Randy Schmidt is vice chairman of the Allen County United Auto Workers Community Action Program.
For some time now, the quality of the administration of the Lutheran Hospital Network by the for-profit Tennessee Community Health Systems corporation has been under public scrutiny. Every self-proclaimed expert from anti-labor-rights Fort Wayne City Councilman John Crawford, to corporate leadership consultant Jerry Acuff, to Zig Ziglar pitchman Krish Dhanam has been quoted in the local media on how to fix a broken medical delivery system's problems.
Now, after a failed buyout attempt by a rival local group of wealthy investors, CHS has responded by reshuffling the deck of Lutheran's top managers because, after all, that ought to fix the problems. Right?
When presented with a quality issue problem, it is always best to make sure you are asking the right questions before supplying answers. For the sake of brevity, I will pass over the significant issue of whether for-profit corporations should be running our hospitals to begin with. We live in a political world where the profit motive outweighs all others, and woe to those who find other human values superior.
So if we must live or die in a world where corporate prosperity trumps quality health care concerns, is there any other course to pursue to assure we are getting the best medical care possible from CHS? Actually, yes, there is.
In union shops, employees bargain for the right to be involved in the decision-making process. They do so because both their jobs and their self worth depend on it. When I was employed by General Motors, I was an hourly employee working in the Quality Support Department. I didn't get there by accident. My position was negotiated by the United Auto Workers to counter those in management preoccupied with costs and devotion to the bottom line.
And when I and my fellow workers argued for investing company funds in quality equipment and adherence to daily quality practices, we had no fear of management retaliation because our union representatives were there to protect our right to disagree with company priorities.
We have heard that CHS has not been keeping up with equipment maintenance and upgrades, that employee staffing levels are below normal, and that those employees currently on staff are overworked and demoralized. While there is no evidence that these problems have led to patient care issues yet, this is a scenario just waiting to unfold.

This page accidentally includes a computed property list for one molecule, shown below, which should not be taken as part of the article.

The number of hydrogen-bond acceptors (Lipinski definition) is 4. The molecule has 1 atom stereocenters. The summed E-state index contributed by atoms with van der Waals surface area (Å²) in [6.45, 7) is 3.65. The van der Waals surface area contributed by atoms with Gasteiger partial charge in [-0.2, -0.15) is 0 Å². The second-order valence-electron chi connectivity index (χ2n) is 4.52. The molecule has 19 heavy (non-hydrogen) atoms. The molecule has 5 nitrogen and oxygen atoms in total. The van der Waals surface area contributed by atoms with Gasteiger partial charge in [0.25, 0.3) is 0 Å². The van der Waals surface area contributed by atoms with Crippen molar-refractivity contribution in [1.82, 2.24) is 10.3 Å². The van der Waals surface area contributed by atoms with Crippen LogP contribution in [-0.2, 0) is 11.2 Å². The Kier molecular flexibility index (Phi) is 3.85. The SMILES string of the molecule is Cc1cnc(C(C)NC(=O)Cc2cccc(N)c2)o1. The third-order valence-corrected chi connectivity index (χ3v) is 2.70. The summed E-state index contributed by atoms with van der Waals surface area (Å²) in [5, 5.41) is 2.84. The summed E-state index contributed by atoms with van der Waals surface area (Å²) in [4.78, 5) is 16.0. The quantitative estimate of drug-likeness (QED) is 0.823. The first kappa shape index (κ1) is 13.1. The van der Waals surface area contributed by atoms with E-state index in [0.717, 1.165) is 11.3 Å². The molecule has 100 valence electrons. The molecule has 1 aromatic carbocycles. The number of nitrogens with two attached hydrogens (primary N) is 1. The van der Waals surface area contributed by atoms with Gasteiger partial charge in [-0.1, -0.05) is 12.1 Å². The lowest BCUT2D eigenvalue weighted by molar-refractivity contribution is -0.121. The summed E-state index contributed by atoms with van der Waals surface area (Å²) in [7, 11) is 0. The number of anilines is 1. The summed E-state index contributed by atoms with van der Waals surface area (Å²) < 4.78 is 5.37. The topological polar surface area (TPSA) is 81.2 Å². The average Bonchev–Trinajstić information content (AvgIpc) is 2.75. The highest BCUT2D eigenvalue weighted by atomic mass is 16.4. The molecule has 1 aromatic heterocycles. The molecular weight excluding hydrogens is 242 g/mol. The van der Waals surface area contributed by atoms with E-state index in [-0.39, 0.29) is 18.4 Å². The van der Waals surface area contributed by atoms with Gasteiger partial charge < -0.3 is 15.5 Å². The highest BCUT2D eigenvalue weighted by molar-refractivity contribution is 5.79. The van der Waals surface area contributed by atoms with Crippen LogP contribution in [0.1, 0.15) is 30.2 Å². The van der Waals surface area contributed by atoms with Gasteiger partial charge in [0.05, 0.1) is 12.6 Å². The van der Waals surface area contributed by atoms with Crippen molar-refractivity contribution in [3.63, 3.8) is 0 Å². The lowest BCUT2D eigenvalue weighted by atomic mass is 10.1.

Remember the 1986 space shuttle Challenger disaster? Congress and NASA demanded a top-to-bottom assessment of what went wrong. The findings were damning. Despite repeated warnings by lower-level employees throughout the system, top management ordered their rocket be launched anyway.
Why did they do this? Because the Reagan administration demanded they meet their schedule and cost projections or face shuttle program budget cutbacks. The disaster investigation team blamed management for not following the advice of their employees. The employees were concerned with the safety of their shuttle. The managers were concerned with the bottom line.
When Dr. Crawford went looking for allies in his bid to address the problems at Lutheran, he visited the local non-profit Workers Project Incorporated. I was a guest at that meeting. Workers Project Incorporated does good works in the community, arguing for more economic equality and advocating for the poor and the underemployed. But if the good doctor were genuinely concerned about the working conditions in the Lutheran Hospital Network, he would have approached organized labor and the AFL-CIO.
One of the largest local unions in the nation is UAW Local 6000 in Michigan. We represent nurses, teachers, doctors, probation officers, social workers and secretaries. And there are plenty of other unions that would be happy to represent the medical workforce of CHS.
We stand ready to bring safety, quality and dignity to their employees. Just give organized labor a call. And we will help solve the problems facing a major Fort Wayne health care provider. Go on – start asking the right questions, and you will find actual employee empowerment is the answer.